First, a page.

Ernest Hemingway was born in Oak Park, Illinois, into an upper-middle-class family. Although his childhood does not seem to have been particularly traumatic, in later years he often displayed bitterness towards his father, whom he saw as weak and ineffectual, and his mother, whom he felt was strict and domineering. By the time he was in high school he had developed an interest in literature, writing for his school newspaper and its literary magazine. During his family’s summers in northern Michigan, he developed a love of hunting, fishing, and outdoor life. Upon graduation, he took a job at the Kansas City Star, where he honed the spare, objective style that would be his hallmark.
When the United States entered World War I Hemingway volunteered as an ambulance driver for the Red Cross in Italy. Wounded, he recuperated in a Milan hospital among injured Italian soldiers, an experience that would provide the background for his 1927 story ‘‘In Another Country.’’ This is also where he met nurse Agnes von Kurowsky, the inspiration for Catherine Barkeley in his novel A Farewell to Arms.
Upon returning to the United States in 1919, Hemingway wrote several short stories, but sold none. One year later, he met Hadley Richardson; they were wed the following year. They moved to Europe, settling primarily in Paris where their expatriate colleagues included important literary figures, such as F. Scott Fitzgerald and Gertrude Stein. During that time, Hemingway published two collections of short stories, followed by his acclaimed novel The Sun Also Rises, which featured characters based on his new circle of friends. Not long after, in 1927, he and Richardson divorced; Hemingway married Pauline Pfeiffer, a writer, less than two months later. In 1929, A Farewell to Arms was published, which cemented his literary reputation.
During the 1930s, Hemingway moved to Key West, Florida, yet spent much of his time traveling in Spain, where his fascination with bullfighting became the subject of his 1932 nonfiction work, Death in the Afternoon. He also pursued big game hunting, which he wrote about in The Green Hills of Africa (1935). Hunting figures prominently in many of Hemingway’s stories, including ‘‘The Short Happy Life of Francis Macomber,’’ first published in 1936.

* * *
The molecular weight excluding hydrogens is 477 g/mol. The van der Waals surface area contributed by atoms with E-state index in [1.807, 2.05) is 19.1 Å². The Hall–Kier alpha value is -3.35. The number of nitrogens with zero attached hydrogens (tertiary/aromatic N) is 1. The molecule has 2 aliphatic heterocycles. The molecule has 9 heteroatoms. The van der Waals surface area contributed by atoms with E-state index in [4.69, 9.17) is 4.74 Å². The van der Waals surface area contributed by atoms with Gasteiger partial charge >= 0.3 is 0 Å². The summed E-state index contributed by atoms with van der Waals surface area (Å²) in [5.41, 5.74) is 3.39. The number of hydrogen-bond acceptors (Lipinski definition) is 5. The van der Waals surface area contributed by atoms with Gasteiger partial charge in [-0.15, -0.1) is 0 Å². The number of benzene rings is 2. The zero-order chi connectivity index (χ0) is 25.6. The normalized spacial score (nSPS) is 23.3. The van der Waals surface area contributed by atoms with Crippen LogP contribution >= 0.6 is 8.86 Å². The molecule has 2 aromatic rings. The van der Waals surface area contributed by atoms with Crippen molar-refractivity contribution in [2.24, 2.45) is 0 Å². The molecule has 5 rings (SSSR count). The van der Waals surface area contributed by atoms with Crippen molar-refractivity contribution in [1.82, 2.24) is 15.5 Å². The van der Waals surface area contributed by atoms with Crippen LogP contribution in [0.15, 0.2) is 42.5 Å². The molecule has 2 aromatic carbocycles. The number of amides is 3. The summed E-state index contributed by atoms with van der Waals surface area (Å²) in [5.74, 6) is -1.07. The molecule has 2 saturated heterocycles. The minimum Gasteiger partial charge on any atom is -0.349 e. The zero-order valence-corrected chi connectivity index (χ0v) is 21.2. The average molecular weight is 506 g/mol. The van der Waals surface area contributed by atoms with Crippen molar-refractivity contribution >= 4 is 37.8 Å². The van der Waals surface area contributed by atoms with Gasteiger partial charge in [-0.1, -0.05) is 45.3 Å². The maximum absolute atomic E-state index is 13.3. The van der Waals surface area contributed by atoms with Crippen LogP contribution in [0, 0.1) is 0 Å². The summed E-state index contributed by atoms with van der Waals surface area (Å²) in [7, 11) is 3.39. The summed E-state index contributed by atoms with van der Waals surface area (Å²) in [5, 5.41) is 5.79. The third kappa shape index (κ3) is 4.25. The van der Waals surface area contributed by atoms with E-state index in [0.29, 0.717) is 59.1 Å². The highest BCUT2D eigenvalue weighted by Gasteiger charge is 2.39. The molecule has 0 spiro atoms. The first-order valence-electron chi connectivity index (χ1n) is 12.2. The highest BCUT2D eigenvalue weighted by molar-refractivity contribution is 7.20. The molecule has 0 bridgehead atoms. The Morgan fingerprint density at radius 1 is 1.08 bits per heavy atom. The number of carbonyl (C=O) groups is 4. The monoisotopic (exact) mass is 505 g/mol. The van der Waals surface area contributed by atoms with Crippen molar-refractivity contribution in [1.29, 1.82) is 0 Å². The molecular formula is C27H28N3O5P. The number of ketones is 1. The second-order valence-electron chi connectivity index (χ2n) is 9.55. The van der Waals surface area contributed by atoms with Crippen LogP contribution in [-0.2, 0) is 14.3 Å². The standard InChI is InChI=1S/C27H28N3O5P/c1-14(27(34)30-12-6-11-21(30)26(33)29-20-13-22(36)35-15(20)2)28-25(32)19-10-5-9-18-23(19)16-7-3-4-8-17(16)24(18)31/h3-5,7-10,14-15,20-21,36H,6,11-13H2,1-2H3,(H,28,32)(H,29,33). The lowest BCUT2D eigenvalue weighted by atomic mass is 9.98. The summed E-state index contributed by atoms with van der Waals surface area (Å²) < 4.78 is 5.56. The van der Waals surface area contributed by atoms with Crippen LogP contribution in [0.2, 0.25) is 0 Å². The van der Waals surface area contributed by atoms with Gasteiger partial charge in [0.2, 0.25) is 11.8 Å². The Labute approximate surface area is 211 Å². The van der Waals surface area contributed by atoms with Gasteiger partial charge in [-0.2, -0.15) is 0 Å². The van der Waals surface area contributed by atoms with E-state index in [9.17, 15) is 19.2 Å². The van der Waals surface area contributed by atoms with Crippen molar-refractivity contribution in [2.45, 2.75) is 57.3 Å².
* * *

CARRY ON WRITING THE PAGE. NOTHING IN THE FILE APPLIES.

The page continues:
In 1937, Hemingway went to Spain to cover the Spanish Civil War for the North American Newspaper Alliance and began a relationship with writer Martha Gelhorn, whom he had met in Florida. He received a divorce from Pfeiffer in November, 1940; Gelhorn became his third wife two weeks later. The same year, he published his novel about the Spanish Civil War, For Whom the Bell Tolls, another major success, and his play The Fifth Column was performed briefly on Broadway.
The 1940s found Hemingway working first as a war correspondent in China then, along with Gelhorn, in Europe during World War II. However, their relationship deteriorated and they divorced in 1945. He began a relationship with Mary Welsh, another writer, whom he married in 1946. They lived in Cuba, as well as the United States and Europe. Hemingway continued to write, but did not have another major success until his 1952 novella, The Old Man and the Sea, which won the Pulitzer Prize in 1953. The next year he received the Nobel Prize for Literature, but did not attend the ceremony to accept the prize. In 1960, after suffering a mental breakdown, he entered the Mayo Clinic to undergo electrotherapy. He killed himself in his home in Ketchum, Idaho in 1961.
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